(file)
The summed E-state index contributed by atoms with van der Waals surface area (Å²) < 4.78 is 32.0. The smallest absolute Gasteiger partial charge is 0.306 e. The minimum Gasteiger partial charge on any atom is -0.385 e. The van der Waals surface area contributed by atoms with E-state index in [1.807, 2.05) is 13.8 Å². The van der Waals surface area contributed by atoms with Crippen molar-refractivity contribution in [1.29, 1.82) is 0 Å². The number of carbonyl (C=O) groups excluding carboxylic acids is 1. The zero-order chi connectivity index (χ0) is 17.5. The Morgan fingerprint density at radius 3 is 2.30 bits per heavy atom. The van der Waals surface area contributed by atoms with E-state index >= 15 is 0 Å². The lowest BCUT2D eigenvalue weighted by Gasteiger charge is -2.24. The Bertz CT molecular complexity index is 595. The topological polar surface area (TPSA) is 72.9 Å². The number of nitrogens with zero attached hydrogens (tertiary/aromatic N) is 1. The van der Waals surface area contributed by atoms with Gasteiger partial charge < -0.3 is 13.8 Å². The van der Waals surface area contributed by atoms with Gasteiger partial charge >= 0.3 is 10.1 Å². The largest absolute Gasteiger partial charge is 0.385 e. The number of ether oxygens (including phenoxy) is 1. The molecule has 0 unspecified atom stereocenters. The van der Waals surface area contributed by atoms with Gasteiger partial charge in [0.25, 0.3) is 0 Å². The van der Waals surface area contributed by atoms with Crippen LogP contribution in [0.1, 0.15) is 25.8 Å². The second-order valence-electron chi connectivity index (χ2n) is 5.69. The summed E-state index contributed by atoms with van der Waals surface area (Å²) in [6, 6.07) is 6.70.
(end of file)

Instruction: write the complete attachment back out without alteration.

The summed E-state index contributed by atoms with van der Waals surface area (Å²) < 4.78 is 32.0. The smallest absolute Gasteiger partial charge is 0.306 e. The minimum Gasteiger partial charge on any atom is -0.385 e. The van der Waals surface area contributed by atoms with E-state index in [1.807, 2.05) is 13.8 Å². The van der Waals surface area contributed by atoms with Crippen molar-refractivity contribution in [1.29, 1.82) is 0 Å². The number of carbonyl (C=O) groups excluding carboxylic acids is 1. The zero-order chi connectivity index (χ0) is 17.5. The Morgan fingerprint density at radius 3 is 2.30 bits per heavy atom. The van der Waals surface area contributed by atoms with E-state index >= 15 is 0 Å². The lowest BCUT2D eigenvalue weighted by Gasteiger charge is -2.24. The Bertz CT molecular complexity index is 595. The topological polar surface area (TPSA) is 72.9 Å². The number of nitrogens with zero attached hydrogens (tertiary/aromatic N) is 1. The van der Waals surface area contributed by atoms with Gasteiger partial charge < -0.3 is 13.8 Å². The van der Waals surface area contributed by atoms with Gasteiger partial charge >= 0.3 is 10.1 Å². The largest absolute Gasteiger partial charge is 0.385 e. The number of ether oxygens (including phenoxy) is 1. The molecule has 0 unspecified atom stereocenters. The van der Waals surface area contributed by atoms with Gasteiger partial charge in [0.25, 0.3) is 0 Å². The van der Waals surface area contributed by atoms with Crippen LogP contribution in [0.1, 0.15) is 25.8 Å². The second-order valence-electron chi connectivity index (χ2n) is 5.69. The summed E-state index contributed by atoms with van der Waals surface area (Å²) in [6, 6.07) is 6.70.